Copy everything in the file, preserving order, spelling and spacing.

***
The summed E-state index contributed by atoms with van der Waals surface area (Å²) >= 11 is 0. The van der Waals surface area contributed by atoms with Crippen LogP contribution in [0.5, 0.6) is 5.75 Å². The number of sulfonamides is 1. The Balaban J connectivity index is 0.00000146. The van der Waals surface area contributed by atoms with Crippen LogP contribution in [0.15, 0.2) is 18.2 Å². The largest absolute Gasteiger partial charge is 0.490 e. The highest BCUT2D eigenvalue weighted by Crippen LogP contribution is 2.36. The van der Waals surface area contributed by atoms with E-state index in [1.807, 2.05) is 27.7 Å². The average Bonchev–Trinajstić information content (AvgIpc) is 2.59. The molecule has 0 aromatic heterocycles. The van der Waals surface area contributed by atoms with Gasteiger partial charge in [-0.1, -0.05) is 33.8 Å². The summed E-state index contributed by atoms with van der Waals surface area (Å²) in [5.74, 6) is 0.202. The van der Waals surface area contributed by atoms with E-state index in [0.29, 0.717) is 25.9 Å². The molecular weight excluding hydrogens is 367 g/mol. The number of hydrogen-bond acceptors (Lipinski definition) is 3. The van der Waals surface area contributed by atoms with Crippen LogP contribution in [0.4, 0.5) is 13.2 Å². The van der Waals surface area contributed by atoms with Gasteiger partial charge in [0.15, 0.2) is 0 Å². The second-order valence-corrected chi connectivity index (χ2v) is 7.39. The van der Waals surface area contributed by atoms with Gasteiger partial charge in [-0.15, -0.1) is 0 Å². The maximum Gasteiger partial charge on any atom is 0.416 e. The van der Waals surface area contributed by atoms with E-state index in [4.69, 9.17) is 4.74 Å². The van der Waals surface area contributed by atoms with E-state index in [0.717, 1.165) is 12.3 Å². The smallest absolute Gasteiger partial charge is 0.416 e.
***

The summed E-state index contributed by atoms with van der Waals surface area (Å²) >= 11 is 0. The van der Waals surface area contributed by atoms with Crippen LogP contribution in [0.5, 0.6) is 5.75 Å². The number of sulfonamides is 1. The Balaban J connectivity index is 0.00000146. The van der Waals surface area contributed by atoms with Crippen LogP contribution in [0.15, 0.2) is 18.2 Å². The largest absolute Gasteiger partial charge is 0.490 e. The highest BCUT2D eigenvalue weighted by Crippen LogP contribution is 2.36. The van der Waals surface area contributed by atoms with E-state index in [1.807, 2.05) is 27.7 Å². The average Bonchev–Trinajstić information content (AvgIpc) is 2.59. The molecule has 0 aromatic heterocycles. The van der Waals surface area contributed by atoms with Gasteiger partial charge in [-0.1, -0.05) is 33.8 Å². The summed E-state index contributed by atoms with van der Waals surface area (Å²) in [5.74, 6) is 0.202. The van der Waals surface area contributed by atoms with E-state index in [0.29, 0.717) is 25.9 Å². The molecular weight excluding hydrogens is 367 g/mol. The number of hydrogen-bond acceptors (Lipinski definition) is 3. The van der Waals surface area contributed by atoms with Crippen LogP contribution in [0.4, 0.5) is 13.2 Å². The van der Waals surface area contributed by atoms with Gasteiger partial charge in [0.15, 0.2) is 0 Å². The second-order valence-corrected chi connectivity index (χ2v) is 7.39. The van der Waals surface area contributed by atoms with Gasteiger partial charge in [-0.15, -0.1) is 0 Å². The maximum Gasteiger partial charge on any atom is 0.416 e. The van der Waals surface area contributed by atoms with E-state index in [4.69, 9.17) is 4.74 Å². The van der Waals surface area contributed by atoms with E-state index in [0.717, 1.165) is 12.3 Å². The smallest absolute Gasteiger partial charge is 0.416 e.